Fig. 1
figure 1

Schematic overview of the potential role of glia in the neurological phenotypes of TSC. TSC1 or TSC2 gene mutations lead to abnormal hyperactivation of the mechanistic target of rapamycin (mTOR) pathway, which can directly (through cell autonomous effects) or indirectly (through interactions with other cells) cause astrogliosis, microglial activation, and decreased oligodendrocytes. These glial abnormalities can then affect neuronal function through multiple mechanisms, such as impaired glutamate and potassium homeostasis, synaptic remodeling, inflammatory processes, and hypomyelination, which ultimately lead to epilepsy, intellectual disability, autism, and other TSC-associated neuropsychiatric disorders (TAND)

Main text


While traditionally astrocytes have been viewed as passive, supportive cells for neurons in the brain, the modern concept of astrocytes entails a more active role in a variety of brain functions [23]. The list of physiological functions of astrocytes continues to grow, including metabolism, structural support, blood-brain barrier maintenance, neurotransmitter regulation and turnover, and direct intercellular communication with other astrocytes and neurons (“gliotransmission”). Astrocytes are critical for maintaining proper energetic balance within the brain, supplying lactate and other nutrients to neurons. Astrocytic processes and endfeet form a component of the blood-brain barrier in conjunction with endothelial cells of the cerebral vasculature. Neurotransmitter transporters on astrocytes, such as for glutamate, absorb glutamate released into synapses by neurons, helping to terminate the synaptic signal and to prevent excitotoxicity. Similarly, astrocytes regulate extracellular potassium homeostasis, which affects neuronal excitability. Perhaps most emblematic of the active role of astrocytes in brain physiology, astrocytes can release gliotransmitters and participate directly in cellular signaling with other astrocytes and neurons through gliotransmission. The diversity of astrocyte functions is paralleled by the heterogeneity of astrocytes, including at least protoplasmic and fibrillary subtypes [24]. Corresponding to the variety of physiological functions in the brain, astrocyte dysfunction can potentially contribute to the pathophysiology of neurological disorders.

The role of astrocytes in TSC was first implicated in pathological brain specimens from TSC patients. Astrogliosis as generally reflected by a change in morphology and increased glial-fibrillary acidic protein (GFAP) staining is a prominent feature of cortical tubers [25,26,27]. At least two types of morphologically abnormal astrocytes have been described within tubers: “gliotic” astrocytes with elongated radial processes and abundant intermediate filaments and occasional “reactive” astrocytes with increased cell size and vimentin expression often adjacent to giant cells [27]. The cause of astrogliosis in TSC is not known, but could be a primary cell-autonomous effect of TSC gene inactivation directly within astrocytes or result secondarily from neuronal abnormalities or seizures that indirectly affect astrocytes. Supporting the former possibility, biochemical evidence of mTOR activation can be detected at least within reactive astrocytes, indicating that the increased cell size is directly caused by TSC gene mutation and resulting mTOR hyperactivity [27].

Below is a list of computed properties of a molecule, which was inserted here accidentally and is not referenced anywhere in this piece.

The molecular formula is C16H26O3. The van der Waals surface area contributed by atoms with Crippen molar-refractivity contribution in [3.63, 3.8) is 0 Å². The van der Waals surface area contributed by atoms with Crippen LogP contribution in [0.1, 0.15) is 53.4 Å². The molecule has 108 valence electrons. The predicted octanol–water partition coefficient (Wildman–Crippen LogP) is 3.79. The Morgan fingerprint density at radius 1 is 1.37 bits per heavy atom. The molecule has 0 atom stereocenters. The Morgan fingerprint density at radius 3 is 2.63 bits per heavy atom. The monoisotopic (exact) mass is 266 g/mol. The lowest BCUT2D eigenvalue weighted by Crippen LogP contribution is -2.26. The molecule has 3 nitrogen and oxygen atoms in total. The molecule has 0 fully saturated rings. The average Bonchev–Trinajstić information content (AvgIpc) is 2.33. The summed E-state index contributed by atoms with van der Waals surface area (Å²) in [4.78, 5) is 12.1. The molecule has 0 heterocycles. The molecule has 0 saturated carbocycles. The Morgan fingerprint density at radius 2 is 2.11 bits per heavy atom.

As it is difficult to determine the functional effects of astrocyte abnormalities in human studies, animal models of TSC can more directly examine the role of astrocytes in the pathophysiology of the neurological manifestations of TSC. A variety of knockout or transgenic mouse models of TSC target the brain, involving Tsc1 or Tsc2 gene inactivation in different cell types, including both neurons and glia (Table 1). The TSC mouse model that has most extensively investigated astrocytic mechanisms is a conditional knockout mouse, Tsc1GFAPCKO mice, in which a glial fibrillary acidic protein (GFAP) promoter has been used to drive Tsc1 gene inactivation in astrocytes [28]. On a behavioral level, these mice exhibit cognitive deficits in spatial learning [29], as well as severe epilepsy [30]; thus, Tsc1GFAPCKO mice appear to recapitulate some of the key neurological manifestations of TSC.

Table 1 Mouse models of TSC targeting glia

A number of structural and functional abnormalities have been identified in astrocytes that may contribute to the cognitive deficits and epilepsy in Tsc1GFAPCKO mice. On the pathological level, Tsc1GFAPCKO mice exhibit widespread astrocyte proliferation due to mTOR hyperactivation, leading to diffuse megalencephaly of the brain [28, 31]. Also directly related to mTOR activation, astrocyte cell size is increased in the Tsc1GFAPCKO mice [32]. The specific functional consequences of the increased astrocyte proliferation and size are not entirely clear, but it is reasonable to hypothesize that the gross megalencephaly and disruption of neuronal networks from astroproliferation and astrogliosis could adversely affect neuronal function and excitability, leading to the behavioral deficits and seizures.

In addition to these histological and morphological abnormalities, Tsc1-knock out astrocytes exhibit a number of molecular defects that interfere with their functional properties. Astrocytes normally contain glutamate transporters, such as glutamate transporter 1 (Glt-1), which remove glutamate from synapses and terminate the synaptic signal. Tsc1GFAPCKO mice have decreased Glt-1 expression and a corresponding reduction in astrocyte glutamate transporter function [33], which leads to elevated extracellular glutamate levels and excitotoxic neuronal death [29]. Somewhat paradoxically, excessive synaptic glutamate results in impaired synaptic plasticity of long-term potentiation (LTP), a mechanism of learning and memory [29]. Increased glutamate may logically also promote neuronal hyperexcitability that causes seizures. Thus, astrocyte dysfunction related to glutamate homeostasis may lead to the behavioral learning deficits and epilepsy seen in Tsc1GFAPCKO mice.